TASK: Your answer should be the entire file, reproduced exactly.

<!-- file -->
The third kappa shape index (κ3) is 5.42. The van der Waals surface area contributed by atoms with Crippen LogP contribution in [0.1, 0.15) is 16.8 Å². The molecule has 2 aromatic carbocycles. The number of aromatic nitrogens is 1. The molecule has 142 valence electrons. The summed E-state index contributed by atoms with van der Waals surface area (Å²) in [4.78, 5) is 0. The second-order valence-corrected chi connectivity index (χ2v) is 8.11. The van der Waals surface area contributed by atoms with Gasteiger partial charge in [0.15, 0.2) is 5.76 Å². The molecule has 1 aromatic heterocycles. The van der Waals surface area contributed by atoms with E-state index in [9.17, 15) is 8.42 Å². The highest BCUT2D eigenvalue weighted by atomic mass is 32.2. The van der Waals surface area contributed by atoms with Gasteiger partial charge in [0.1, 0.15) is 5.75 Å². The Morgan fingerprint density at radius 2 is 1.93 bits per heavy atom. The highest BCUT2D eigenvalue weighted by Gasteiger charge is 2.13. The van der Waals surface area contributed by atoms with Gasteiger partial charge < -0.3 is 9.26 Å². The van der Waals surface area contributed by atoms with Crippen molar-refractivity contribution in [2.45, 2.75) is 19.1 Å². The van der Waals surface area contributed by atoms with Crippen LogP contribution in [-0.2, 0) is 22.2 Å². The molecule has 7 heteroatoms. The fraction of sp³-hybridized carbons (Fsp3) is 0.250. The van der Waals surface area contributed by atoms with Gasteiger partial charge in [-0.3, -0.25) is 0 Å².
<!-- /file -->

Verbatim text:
The third kappa shape index (κ3) is 5.42. The van der Waals surface area contributed by atoms with Crippen LogP contribution in [0.1, 0.15) is 16.8 Å². The molecule has 2 aromatic carbocycles. The number of aromatic nitrogens is 1. The molecule has 142 valence electrons. The summed E-state index contributed by atoms with van der Waals surface area (Å²) in [4.78, 5) is 0. The second-order valence-corrected chi connectivity index (χ2v) is 8.11. The van der Waals surface area contributed by atoms with Gasteiger partial charge in [0.15, 0.2) is 5.76 Å². The molecule has 1 aromatic heterocycles. The van der Waals surface area contributed by atoms with E-state index in [9.17, 15) is 8.42 Å². The highest BCUT2D eigenvalue weighted by atomic mass is 32.2. The van der Waals surface area contributed by atoms with Gasteiger partial charge in [0.1, 0.15) is 5.75 Å². The Morgan fingerprint density at radius 2 is 1.93 bits per heavy atom. The highest BCUT2D eigenvalue weighted by Gasteiger charge is 2.13. The van der Waals surface area contributed by atoms with Gasteiger partial charge < -0.3 is 9.26 Å². The van der Waals surface area contributed by atoms with Crippen molar-refractivity contribution in [2.45, 2.75) is 19.1 Å². The van der Waals surface area contributed by atoms with Crippen LogP contribution in [-0.2, 0) is 22.2 Å². The molecule has 7 heteroatoms. The fraction of sp³-hybridized carbons (Fsp3) is 0.250. The van der Waals surface area contributed by atoms with Gasteiger partial charge in [-0.3, -0.25) is 0 Å².